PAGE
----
We often feel guilty when we take time for ourselves, especially as women and caregivers. But through my experience, I’ve learned that everyone needs playdates. We need time away from our family. We need time with our spouse. And for those of us who are working toward those dreams that are in our heart, we need to create opportunities to work and network.
Making time for what matters most is nothing new. Prophets, apostles, and other Church leaders have been telling us to do that for years. Then why is it so hard? Maybe it’s because we want to be everything to everyone all the time. But that is not possible. Setting realistic expectations for yourself, your spouse, and your children is key to living a balanced life.
Life balance isn’t a destination you reach. Life balance is more like a roller coaster. It’s cyclical because life hands us unexpected dips all the time. It’s having the tools you need to manage the dips, the corkscrews, and the loop de loops that can make all the difference.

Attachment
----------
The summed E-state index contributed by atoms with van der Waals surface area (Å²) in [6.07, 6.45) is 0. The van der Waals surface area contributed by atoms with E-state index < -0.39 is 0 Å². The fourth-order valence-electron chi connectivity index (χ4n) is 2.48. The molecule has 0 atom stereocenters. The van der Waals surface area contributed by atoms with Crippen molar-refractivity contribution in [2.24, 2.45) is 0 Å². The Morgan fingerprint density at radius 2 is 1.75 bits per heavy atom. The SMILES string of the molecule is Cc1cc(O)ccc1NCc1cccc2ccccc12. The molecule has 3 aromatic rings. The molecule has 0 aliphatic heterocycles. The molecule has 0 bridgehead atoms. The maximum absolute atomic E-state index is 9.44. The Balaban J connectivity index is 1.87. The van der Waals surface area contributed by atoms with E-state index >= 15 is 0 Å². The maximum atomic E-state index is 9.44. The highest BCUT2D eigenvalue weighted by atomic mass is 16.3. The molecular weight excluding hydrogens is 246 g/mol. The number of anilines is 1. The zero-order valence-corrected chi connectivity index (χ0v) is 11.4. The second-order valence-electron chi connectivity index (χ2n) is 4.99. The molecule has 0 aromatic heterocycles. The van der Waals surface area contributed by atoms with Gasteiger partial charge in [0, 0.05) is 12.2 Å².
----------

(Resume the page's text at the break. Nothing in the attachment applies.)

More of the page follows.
Since being in that dark place five years ago, I’ve had other big dips in my life, and I’m sure I’ll have another and another. But now I’m equipped with my six “mom resolutions” to help me find balance again, to help me find myself again. I’m able to remind myself that in God’s eyes, I am valuable—and so are you.
Hear more of Nicole’s story, including her formula for how to tactfully say “no” to requests on your time, by watching this full episode of Gospel Solutions for Families.
Nicole Carpenter is a writer and speaker who loves to help women find room to breathe and make time for what matters most. She may or may not rely on the chocolate hidden in the fridge to make everything happen. She lives in Kaysville, Utah, with her husband and their four children.